And there are photos of X-ray machines and scanning equipment used by Her Majesty.
The Royal Suite – which costs £2,800 to hire for a single flight – is hidden from view in Terminal 5 and guests are driven directly to it. But the memory stick holds images of the route leading up to the suite and satellite images with the location of nearby checkpoints. Details of screening processes in Windsor Suite – used by celebrities including singer Cheryl Tweedy – were also revealed.
Other files listed those “exempt from screening”, details of drivers ferrying VIP guests to the suite and radio codes in the case of an “aircraft hijacking”.
Other maps showed where maintenance tunnels and escape shafts link the airport to the Heathrow Express train line.
Satellite images and operating manuals for the Doppler radar surveillance system were also stored.
An expert who helped us examine the memory stick said the information may help facilitate an attack if it fell in the wrong hands.
He said: “Knowing this information would cut down on surveillance and could potentially make access easier.
“Security chiefs will be working hard to ensure there is no physical threat as a result of this breach and changing processes if necessary.
“It is not helpful – certainly not best
practice – to have maps and drawings detailing one of the UK’s biggest airports left lying in the street.
“It is serving up intelligence on a plate to people. It’s hugely embarrassing and should not have happened.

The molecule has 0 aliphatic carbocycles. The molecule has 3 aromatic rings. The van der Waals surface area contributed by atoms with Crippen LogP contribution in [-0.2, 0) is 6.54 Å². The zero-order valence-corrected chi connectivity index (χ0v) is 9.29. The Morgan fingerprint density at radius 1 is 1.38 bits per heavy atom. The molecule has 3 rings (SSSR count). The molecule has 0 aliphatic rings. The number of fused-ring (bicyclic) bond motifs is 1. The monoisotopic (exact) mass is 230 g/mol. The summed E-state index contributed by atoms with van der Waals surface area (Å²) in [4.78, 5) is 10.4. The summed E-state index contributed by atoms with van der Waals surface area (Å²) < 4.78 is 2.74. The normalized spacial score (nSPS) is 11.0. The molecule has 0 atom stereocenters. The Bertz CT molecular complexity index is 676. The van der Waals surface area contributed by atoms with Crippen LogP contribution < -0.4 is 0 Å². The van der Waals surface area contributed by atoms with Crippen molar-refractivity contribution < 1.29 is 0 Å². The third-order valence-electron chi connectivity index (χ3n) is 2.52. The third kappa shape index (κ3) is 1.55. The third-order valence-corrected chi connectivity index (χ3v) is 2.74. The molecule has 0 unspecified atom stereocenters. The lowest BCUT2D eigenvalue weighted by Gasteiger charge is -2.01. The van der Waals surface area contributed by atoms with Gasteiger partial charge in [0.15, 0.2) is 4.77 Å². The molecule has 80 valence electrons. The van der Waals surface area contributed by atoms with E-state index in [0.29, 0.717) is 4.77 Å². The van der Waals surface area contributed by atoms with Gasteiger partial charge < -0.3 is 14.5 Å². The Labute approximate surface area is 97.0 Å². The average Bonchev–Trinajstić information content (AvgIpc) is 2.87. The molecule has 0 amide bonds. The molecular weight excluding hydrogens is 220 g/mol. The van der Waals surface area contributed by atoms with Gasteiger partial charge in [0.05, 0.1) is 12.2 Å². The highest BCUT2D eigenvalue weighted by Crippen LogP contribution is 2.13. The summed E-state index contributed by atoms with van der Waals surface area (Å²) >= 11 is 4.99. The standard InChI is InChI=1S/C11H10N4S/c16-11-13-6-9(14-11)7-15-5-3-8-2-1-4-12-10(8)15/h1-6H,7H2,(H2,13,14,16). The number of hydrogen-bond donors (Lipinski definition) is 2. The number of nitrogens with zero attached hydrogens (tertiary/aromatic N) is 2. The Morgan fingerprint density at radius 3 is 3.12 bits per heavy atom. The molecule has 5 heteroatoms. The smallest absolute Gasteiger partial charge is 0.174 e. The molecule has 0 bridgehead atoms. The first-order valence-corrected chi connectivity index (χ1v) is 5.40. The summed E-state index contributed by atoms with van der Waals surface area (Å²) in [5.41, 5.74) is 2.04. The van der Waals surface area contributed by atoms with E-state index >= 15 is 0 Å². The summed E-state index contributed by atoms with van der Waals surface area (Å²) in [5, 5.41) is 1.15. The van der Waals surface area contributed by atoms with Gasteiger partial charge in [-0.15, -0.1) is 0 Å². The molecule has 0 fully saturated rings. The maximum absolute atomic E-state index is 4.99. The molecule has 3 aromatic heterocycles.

“In the wrong hands it could potentially be very helpful and would save them a lot of time in planning an attack.”
The Sunday Mirror has passed the file to Heathrow intelligence chiefs. The man who found it has been interviewed by airport security chiefs.
Insiders admitted it sparked a “very, very urgent” probe and that it posed “a risk to national security”.
One document highlighted recent terror attacks to illustrate the type of threat Heathrow could face. It referenced the Leytonstone Tube stabbing in 2015, the Tunisia beach massacre which claimed the lives of 30 British tourists the same year and the 2016 bombing in Istanbul’s Atatürk international airport.
And the memory stick was found just days after US intelligence warned Islamic State jihadists and al-Qaeda are planning more mass-casualty attacks on the scale of the 9/11 hijackings.
Last year terrorists threatened to bring down a US-bound plane flying out of Heathrow during Independence Day celebrations.
Meanwhile, US court papers last year revealed an al-Qaeda leader personally trained a former McDonald’s worker in bomb-making techniques to carry out a suicide attack in the arrivals hall at Heathrow – instructing him to target passengers arriving from America and Israel.
And earlier this month MI5’s Director General Andrew Parker said the current terrorism threat was the worst in his 34-year career.
He described it as “multidimensional, evolving rapidly and operating at a scale and pace we have not seen before”.
Keeping Heathrow safe – with four passenger terminals and one for cargo – is a mighty task. More than 80 airlines fly 75 million passengers a year to 185
destinations in 84 countries. A spokesman for the airport said: “Heathrow’s top priority is the safety and security of our passengers and colleagues. The UK and Heathrow have some of the most robust aviation security measures in the world and we remain vigilant to evolving threats by updating our procedures on a daily basis.
“We have reviewed all of our security plans and are confident that Heathrow remains secure.
“We have also launched an internal investigation to understand how this happened and are taking steps to prevent a similar occurrence in future.”
PATROL Armed cop on guard at Heathrow
EXPOSED Queen’s route at airport
ALERT MI5’s Andrew Parker
AIRPORT GUARD Police face a constant battle to keep Heathrow safe and the USB leak could compromise them
USB memory stick AIR SCARE
Jet at Heathrow